Huawei isn’t a well known brand when it comes to the U.S. smartphone market. The Chinese manufacturer is looking to change that, however, and plans to push forward with more advertising in the U.S. and a slew of new smartphones. The Ascend P1 was announced at this year’s Consumer Electronics show in January, and over the past few months it has been slowly rolling out in various markets. Huawei is betting big on its Android-powered smartphones, but in a world of Samsung Galaxy S IIIs and HTC One Xs, is the company’s latest effort enough to attract consumers and increase its share of the extremely competitive smartphone market? Read on to find out.
The Ascend P1 is just 7.7 millimeters thick, making it one of the thinnest smartphones on the market, and it weighs a mere 110 grams. The handset doesn’t look bad, although I would have preferred rounded corners. And even though the amount of plastic the P1 employs may resemble a Samsung device, the phone feels great in your hand and not at all flimsy.
On the bottom resides three capacitive buttons; menu, home and back. For some reason, Huawei thought it was a good idea to keep the menu button rather than a recent applications button, as is the case with other Ice Cream Sandwich phones. To view recent apps, you must instead hold the home button.
The left side of the phone is home to the volume up and volume down buttons while the right side holds a power button and a micro SD slot. I found the buttons rather annoying and unresponsive, requiring a fair amount of pressure to get presses to register.
Huawei also decided to follow in the footsteps of other manufacturers and included a non-removable 1,670 mAh battery, which forces the SIM card slot to be located on the top of the device next to the microUSB port and 3.5-millimeter headphone jack.
Despite the non-removable battery, the smartphone easily lasted a day with moderate use.
Huawei’s smartphone features a 4.3-inch Super AMOLED display with qHD resolution and a pixel density of 256 pixels-per-inch. The screen is bright and sharp, although its PenTile matrix clearly stands out when compared to other handsets. The low resolution will also disappoint some potential buyers considering most high-end phones now feature 720p HD displays.
While the Ascend P1 doesn’t contain the quad-core processor found in the Ascend D Quad, nor does it have a speedy Qualcomm Snapdragon S4 chipset. The smartphone is equipped with 1GB of RAM and a fully capable dual-core TI OMAP 4460 CPU clocked at 1.5GHz, the same processor found in the Galaxy Nexus.
The P1 is a global power house and is equipped with a pentaband 3G radio (850 / 900 / 1700 / 1900 / 2100) and a quad-band GSM radio (850 / 900 / 1800 / 1900) that will make frequent travelers happy.
The smartphone features an 8-megapixel rear camera with a dual-LED flash that is capable of capturing 1080p video. The camera application supports HDR, Panorama, Low light, Smile Shot and Group camera modes, and comes preloaded with numerous “hipster” filters that allow users to customize their photos.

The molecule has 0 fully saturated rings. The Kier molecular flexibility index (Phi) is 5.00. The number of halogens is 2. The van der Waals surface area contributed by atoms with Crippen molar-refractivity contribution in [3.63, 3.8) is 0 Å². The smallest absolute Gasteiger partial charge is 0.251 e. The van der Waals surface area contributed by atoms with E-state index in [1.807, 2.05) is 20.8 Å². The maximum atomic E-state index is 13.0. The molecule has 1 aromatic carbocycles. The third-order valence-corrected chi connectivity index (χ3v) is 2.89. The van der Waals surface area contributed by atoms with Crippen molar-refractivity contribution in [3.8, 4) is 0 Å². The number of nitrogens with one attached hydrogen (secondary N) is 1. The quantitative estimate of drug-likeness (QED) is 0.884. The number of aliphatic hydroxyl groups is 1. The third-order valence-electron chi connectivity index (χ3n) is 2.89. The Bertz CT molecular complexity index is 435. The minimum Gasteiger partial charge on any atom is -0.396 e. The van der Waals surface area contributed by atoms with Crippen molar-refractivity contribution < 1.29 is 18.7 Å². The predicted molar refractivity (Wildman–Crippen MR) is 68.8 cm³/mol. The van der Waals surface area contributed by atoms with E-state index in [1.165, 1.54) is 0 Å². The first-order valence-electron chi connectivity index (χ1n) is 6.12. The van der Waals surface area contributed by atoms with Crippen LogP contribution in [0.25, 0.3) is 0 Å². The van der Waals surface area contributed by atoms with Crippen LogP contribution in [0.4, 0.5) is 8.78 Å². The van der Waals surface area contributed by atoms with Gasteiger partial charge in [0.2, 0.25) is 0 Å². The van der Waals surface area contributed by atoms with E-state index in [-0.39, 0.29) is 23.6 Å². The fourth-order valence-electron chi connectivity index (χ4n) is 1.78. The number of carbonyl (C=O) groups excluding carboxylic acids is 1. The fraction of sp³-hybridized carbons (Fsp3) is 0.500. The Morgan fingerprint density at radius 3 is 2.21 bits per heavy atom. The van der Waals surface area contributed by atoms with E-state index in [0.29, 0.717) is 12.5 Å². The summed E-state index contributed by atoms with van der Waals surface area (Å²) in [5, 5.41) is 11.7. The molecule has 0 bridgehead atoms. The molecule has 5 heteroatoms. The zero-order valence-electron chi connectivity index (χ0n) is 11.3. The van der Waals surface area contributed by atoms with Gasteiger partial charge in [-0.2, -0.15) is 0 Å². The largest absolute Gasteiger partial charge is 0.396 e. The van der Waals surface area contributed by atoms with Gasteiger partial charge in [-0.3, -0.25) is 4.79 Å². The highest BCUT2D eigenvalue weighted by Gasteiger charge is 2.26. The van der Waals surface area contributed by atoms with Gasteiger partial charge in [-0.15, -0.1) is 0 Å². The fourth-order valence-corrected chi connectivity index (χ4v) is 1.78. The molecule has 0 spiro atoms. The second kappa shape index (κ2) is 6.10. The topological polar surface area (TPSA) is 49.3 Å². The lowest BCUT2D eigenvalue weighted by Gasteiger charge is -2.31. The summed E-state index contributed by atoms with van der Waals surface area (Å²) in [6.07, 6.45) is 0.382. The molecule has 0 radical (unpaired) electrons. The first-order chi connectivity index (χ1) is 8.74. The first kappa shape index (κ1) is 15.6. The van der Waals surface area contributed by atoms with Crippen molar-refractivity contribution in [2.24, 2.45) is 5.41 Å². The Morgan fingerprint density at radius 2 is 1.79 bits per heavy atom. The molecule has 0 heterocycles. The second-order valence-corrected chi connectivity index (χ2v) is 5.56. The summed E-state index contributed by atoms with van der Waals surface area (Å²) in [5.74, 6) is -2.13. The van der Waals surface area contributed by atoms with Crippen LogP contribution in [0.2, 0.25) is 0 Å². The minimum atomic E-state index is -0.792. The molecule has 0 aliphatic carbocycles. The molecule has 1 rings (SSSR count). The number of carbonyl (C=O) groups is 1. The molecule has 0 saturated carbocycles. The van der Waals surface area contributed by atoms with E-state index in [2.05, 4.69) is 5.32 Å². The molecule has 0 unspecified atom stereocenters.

Images taken with the P1 are at best marginally above average for an Android smartphone. The camera cannot compete with HTC’s One X or Samsung’s Galaxy S III, although I found it to capture higher quality photos than the Galaxy Nexus and DROID RAZR MAXX. When compared with Apple’s iPhone 4S, which arguably contains one of the best smartphone cameras, the P1’s images, while sharp, seemed over-saturated and were unable to capture colors accurately.
As you can see from the example above, images taken with Hauwei’s smartphone have somewhat of a blue tint. The camera cannot compete with high-end devices, although as a mid-range model it could lead the pack.
One major annoyance I found while taking photos with the device was the obnoxiously loud sound the camera makes as it attempts to focus, which is impossible to silence.
The Ascend P1 shines when it comes to software and I praise Huawei on its implementation of the Android operating system. It is no secret that I dread manufacturer skins, and Huawei seems to be the only manufacturer that gets it. The P1 ships with a near stock version of Android 4.0.3 Ice Cream Sandwich. Huawei has done something no other smartphone vendor has done, however, and given users the option to switch to a skinned user interface.
Tapping the menu button reveals a “3D Home” option, which quickly skins the device with Huawei’s custom interface. The UI is nothing special and features the usual 3D animations, but the fact that Huawei gives users the option to easily switch back to stock Android is fantastic.
The Chinese manufacturer added a few enhancements to Android’s stock experience, such as a beautiful weather widget and quick shortcuts to Wi-Fi, Bluetooth, GPS, Data Toggle and Auto-Rotation in the phone’s notification bar. All in all, the added features are welcomed.
The Huawei Ascend P1 is an interesting smartphone. By no means is it a high-end device, and I don’t think Huawei intends it to be, but for the right price the handset could be a winner.
The P1’s quick and responsive hardware, along with a near stock Android experience and above average camera performance, sets the device above some of its competition. While it is hard to recommend to power users, especially with newer and more powerful devices always on the horizon, the handset could be appealing to more frugal and less tech-savvy consumers.
If marketed well, priced competitively and aimed at the right audience, Huawei could finally make a splash in the U.S. smartphone market with the Ascend P1.